This range of styles helps Powerhouse stand out from the pack and shows that the studio can tackle nearly every project. Other animated studios will often have a “house style” that permeates everything, like at Disney or Illumination; while this can lead to some great films, it can also be restricting to have to color in a set of lines. By opening itself up to a number of styles as well as genres, Powerhouse is able to provide viewers with a variety of experiences. One of those experiences was the short film the studio released ahead of Sonic Frontiers, titled “Divergence”. Not only does “Divergence” look ripped from the Sonic the Hedgehog video games, but it also provides fans with a great intro to Sonic whether they’ve only seen the live-action films or have been playing the game since its inception in 1992.
Powerhouse’s Netflix Series Have Revitalized Franchises and Provided Great Original Stories
What really put Powerhouse on the map was its adaptation of the Castlevania video games from Konami. Special care was taken to make sure the animation style emulated the art from the games, leading to some bloody & innovative fight sequences. Castlevania also proved that not only could video game adaptations still work in this day and age, but adult animation had also entered a new frontier. Castlevania was never shy about the blood, gore, and sex that it put on the screen – but those elements were usually tempered by real human emotion. Dracula (Graham McTavish) isn’t your typical villain; he is lashing out at humanity for killing his wife Lisa. Both Trevor Belmont (Richard Armitage) and Alucard (James Callis) are dealing with the weight of their family’s legacy, despite being polar opposites.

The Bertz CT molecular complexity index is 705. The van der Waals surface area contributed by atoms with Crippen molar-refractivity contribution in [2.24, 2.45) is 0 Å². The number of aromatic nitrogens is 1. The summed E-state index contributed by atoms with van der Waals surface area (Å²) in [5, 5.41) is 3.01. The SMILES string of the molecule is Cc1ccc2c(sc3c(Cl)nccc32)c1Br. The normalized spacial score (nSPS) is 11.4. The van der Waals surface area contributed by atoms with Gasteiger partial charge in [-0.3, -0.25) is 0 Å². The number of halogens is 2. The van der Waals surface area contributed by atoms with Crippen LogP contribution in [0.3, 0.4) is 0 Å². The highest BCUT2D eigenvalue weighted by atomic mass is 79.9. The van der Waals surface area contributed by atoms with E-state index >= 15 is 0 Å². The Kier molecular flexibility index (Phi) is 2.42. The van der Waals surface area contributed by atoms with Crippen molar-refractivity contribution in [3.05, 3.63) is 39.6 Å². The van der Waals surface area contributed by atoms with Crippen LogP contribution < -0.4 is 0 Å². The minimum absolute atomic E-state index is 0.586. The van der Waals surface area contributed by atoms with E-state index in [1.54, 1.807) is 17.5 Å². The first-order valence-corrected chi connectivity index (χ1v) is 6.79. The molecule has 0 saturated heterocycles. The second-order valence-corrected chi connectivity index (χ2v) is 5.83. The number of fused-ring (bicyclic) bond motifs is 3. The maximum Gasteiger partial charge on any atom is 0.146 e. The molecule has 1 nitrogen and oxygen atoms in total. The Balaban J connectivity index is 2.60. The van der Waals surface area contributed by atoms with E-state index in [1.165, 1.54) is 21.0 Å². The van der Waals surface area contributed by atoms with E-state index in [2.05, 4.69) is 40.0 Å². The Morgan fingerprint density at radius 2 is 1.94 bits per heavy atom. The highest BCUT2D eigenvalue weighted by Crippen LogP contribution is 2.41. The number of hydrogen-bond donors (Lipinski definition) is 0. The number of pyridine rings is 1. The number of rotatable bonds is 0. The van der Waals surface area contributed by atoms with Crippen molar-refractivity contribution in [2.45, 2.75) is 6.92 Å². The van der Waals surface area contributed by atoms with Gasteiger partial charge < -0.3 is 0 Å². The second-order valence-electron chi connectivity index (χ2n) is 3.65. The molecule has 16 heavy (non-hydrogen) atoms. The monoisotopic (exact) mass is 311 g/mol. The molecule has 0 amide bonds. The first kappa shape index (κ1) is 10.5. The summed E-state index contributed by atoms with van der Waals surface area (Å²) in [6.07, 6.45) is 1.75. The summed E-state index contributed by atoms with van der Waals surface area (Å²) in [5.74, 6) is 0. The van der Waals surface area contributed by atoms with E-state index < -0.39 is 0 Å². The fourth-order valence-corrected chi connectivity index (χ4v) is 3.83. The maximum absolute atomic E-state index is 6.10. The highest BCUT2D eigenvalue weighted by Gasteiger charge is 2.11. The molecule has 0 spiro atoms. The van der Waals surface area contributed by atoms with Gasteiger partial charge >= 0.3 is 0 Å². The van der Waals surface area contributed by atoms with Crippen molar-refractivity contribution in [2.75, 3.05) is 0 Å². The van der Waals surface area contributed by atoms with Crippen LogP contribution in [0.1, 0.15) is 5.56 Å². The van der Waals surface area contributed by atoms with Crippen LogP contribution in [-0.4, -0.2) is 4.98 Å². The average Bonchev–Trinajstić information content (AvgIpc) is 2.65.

Powerhouse has also delivered great original series for Netflix, including the martial arts epic Seis Manos and the mythological fantasy Blood of Zeus. Both wore their influences on their sleeves; Seis Manos was a grindhouse kung film in animated form while Blood of Zeus could have been a sequel to Clash of the Titans. But they also managed to tackle some unique stories. Blood of Zeus dealt with the fallout from Zeus’ constant philandering on Earth, and how his wife Hera (Claudia Christian) sought to overthrow him. Once again, Powerhouse delivered a great character study, showcasing that both Zeus & Hera were complex people.
Powerhouse Is the First Animation Studio To Unionize — Blazing A New Trail
Powerhouse continues to make waves, as many of its artists & workers have now joined the IATSE. This is huge for a number of reasons: first and foremost, at a time when the WGA and SAG-AFTRA are continuing to strike for workers’ rights, a union actually making a deal seems historic. It’s also a big deal as animation studios aren’t in the same spot that other film/television productions are – meaning that this could set a precedent for other animation studios to try and unionize as well. Powerhouse is well aware of this, as higher-ups fully support the movement. “As a studio founded by animators who wanted to improve the industry, Powerhouse has always tried to put our incredible team of artists first,” Powerhouse’s CEO/Chief Creative Officer Brad Graeber told The Hollywood Reporter.
Powerhouse is showing no signs of slowing down, as it has Castlevania: Nocturne, Masters of the Universe: Revolution, and a Tomb Raider series in the works. From crafting engaging commercials to revitalizing franchises & setting an example for other animation studios when it comes to unionizing, Powerhouse is more than living up to its name. Hopefully, that effort is recognized not just by animation fans but by anyone who loves watching film and TV.